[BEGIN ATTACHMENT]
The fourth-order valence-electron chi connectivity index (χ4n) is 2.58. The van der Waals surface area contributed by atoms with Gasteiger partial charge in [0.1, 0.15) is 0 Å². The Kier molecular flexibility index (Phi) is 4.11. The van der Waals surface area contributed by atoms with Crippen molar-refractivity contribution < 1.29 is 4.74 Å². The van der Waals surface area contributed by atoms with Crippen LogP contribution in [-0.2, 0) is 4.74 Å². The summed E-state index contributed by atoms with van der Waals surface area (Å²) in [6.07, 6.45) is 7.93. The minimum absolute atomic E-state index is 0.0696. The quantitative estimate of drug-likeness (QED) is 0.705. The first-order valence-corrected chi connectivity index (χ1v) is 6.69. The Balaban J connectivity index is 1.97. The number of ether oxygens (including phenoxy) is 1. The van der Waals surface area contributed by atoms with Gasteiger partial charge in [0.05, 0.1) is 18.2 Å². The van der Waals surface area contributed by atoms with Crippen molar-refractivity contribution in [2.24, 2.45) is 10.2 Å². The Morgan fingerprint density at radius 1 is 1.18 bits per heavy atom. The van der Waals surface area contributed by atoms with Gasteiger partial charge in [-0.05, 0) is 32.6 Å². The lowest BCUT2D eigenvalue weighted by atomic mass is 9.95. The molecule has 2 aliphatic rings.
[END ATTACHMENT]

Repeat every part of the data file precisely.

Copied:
The fourth-order valence-electron chi connectivity index (χ4n) is 2.58. The van der Waals surface area contributed by atoms with Gasteiger partial charge in [0.1, 0.15) is 0 Å². The Kier molecular flexibility index (Phi) is 4.11. The van der Waals surface area contributed by atoms with Crippen molar-refractivity contribution < 1.29 is 4.74 Å². The van der Waals surface area contributed by atoms with Crippen LogP contribution in [-0.2, 0) is 4.74 Å². The summed E-state index contributed by atoms with van der Waals surface area (Å²) in [6.07, 6.45) is 7.93. The minimum absolute atomic E-state index is 0.0696. The quantitative estimate of drug-likeness (QED) is 0.705. The first-order valence-corrected chi connectivity index (χ1v) is 6.69. The Balaban J connectivity index is 1.97. The number of ether oxygens (including phenoxy) is 1. The van der Waals surface area contributed by atoms with Gasteiger partial charge in [0.05, 0.1) is 18.2 Å². The van der Waals surface area contributed by atoms with Crippen molar-refractivity contribution in [2.24, 2.45) is 10.2 Å². The Morgan fingerprint density at radius 1 is 1.18 bits per heavy atom. The van der Waals surface area contributed by atoms with Gasteiger partial charge in [-0.05, 0) is 32.6 Å². The lowest BCUT2D eigenvalue weighted by atomic mass is 9.95. The molecule has 2 aliphatic rings.